Corneal ALDH and GST activities were measured in four groups. The control group consists of 18 eyes of nine animals. The corneal epithelium was removed with a blunt spatula (Visitec, Sarasota, USA) in group I, II, and III. We performed 10 μm corneal photoablation in group II (nine eyes), and 40 μm corneal photoablation in group III (nine eyes) after de-epithelialisation.

The eyes were irradiated with 193 nm excimer laser (MEL 60, Aesculap-Meditec, Heroldsberg, Germany) under in vivo conditions. The energy at the cornea was 220 mJ/cm2, with a firing rate of 20 Hz, and diameter of ablation zone was 4 mm.

Animals were killed 48 hours after photoablation, the central corneal tissue was removed by using a 4 mm trephine and homogenised in 0.1 M TRIS-HCl buffer, pH 7.2, containing 154 mM NaCl on melting ice using a glass homogeniser. Particulate material was pelleted by centrifugation at 3000 g for 20 minutes at 4°C. Corneal ALDH, GST activities, and the protein concentrations were measured in the supernatant. The protein concentration was measured using the Lowry method with bovine serum albumin as a standard.11

ALDH ASSAY

The assay was performed by incubating 10 μl of supernatant in 1 ml of substrate solution (0.1 M TRIS-HCl pH 8.5; 1 mM NADP and added in 50 μl methanolic solution of 10 mM benzaldehyde). In a spectrophotometer at 30°C, the reduction of NADP to NADPH was followed for 3 minutes at 340 nm. Correction for the blank reaction was done using a reference cuvette containing substrate alone. Enzyme activity was expressed in international units (IU) per milligram of protein; 1 IU of enzyme activity represents the amount that catalyses the transformation of 1 μmol of substrate per minute.12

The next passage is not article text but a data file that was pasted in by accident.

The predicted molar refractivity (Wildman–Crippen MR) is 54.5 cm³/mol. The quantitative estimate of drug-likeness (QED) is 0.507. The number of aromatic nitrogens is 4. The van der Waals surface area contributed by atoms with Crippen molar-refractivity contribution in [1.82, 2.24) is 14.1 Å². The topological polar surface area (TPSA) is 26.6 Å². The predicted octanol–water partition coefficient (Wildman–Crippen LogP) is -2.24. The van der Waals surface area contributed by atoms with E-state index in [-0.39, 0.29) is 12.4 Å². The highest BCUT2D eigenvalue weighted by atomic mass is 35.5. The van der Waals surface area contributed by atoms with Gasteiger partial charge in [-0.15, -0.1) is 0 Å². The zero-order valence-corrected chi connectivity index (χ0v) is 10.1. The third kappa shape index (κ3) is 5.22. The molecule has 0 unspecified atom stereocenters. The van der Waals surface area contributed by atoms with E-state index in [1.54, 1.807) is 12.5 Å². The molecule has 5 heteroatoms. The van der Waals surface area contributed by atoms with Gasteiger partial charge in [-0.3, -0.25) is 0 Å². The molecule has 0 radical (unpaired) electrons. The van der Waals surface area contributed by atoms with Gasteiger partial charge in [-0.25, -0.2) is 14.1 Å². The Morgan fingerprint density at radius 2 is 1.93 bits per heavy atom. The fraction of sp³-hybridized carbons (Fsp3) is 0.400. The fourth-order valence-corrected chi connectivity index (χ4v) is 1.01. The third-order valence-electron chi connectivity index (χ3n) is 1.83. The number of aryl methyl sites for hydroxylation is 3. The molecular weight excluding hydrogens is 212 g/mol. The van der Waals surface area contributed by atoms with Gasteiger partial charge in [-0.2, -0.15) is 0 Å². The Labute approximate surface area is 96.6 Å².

GST ASSAY

GST activity was determined according to the method of Habiget al.13 The assay mixture (1 ml) contained 1 mM 1-chloro-2,4-dinitrobenzene and 1 mM GSH in 0.1 M potassium phosphate buffer, pH 6.5. After adding 10 μl corneal extract, the rate of increased absorption was measured at 340 nm for 3 minutes at 25°C. The enzyme activity was expressed in IU/mg of protein.

Results were analysed by Student’s t test.

Results

The mean corneal ALDH activities and the statistical analyses are shown in Figure 1 and GST activities in Figure2.

Figure 1

Corneal aldehyde dehydrogenase (c ALDH) activities of the groups (mean (SD)). *p>0.05, **p<0.05, significantly different from controls. Student’s t test was used.

Figure 2

Corneal glutathione S-transferase (c GST) activities of the groups (mean (SD)). *p>0.05, **p<0.05, significantly different from control. Student’s t test was used.

Corneal ALDH and GST activities of groups I and II showed no significant difference compared with the control group (p>0.05). The ALDH activity of group III decreased significantly when compared with the control group (p<0.05). The mean corneal GST activity of group III was higher than the control group (p<0.05).

Discussion

It is believed that UV light from the excimer laser and corneal de-epithelialisation may be the causes of keratocyte loss (mediated by apoptosis) after PRK.14 Excimer laser photoablation increases the corneal temperature during PRK and decreases the SOD activity of the aqueous humour.2 A recent study has demonstrated the presence of oxygen radical mediated tissue damage in the form of lipid peroxidation following excimer laser keratectomy, and this lipid peroxidation could be from oxygen free radicals generated by the infiltrating polymorphonuclear cells at the site of tissue damage.15

The cornea protects itself from radical injury by antioxidant systems.16 When the production of free radicals is more than their detoxification, oxygen metabolites accumulate in the cornea, and initiate lipid peroxidation in biological membranes.16 17 Toxic aldehydes are the products of membrane lipid peroxidation.18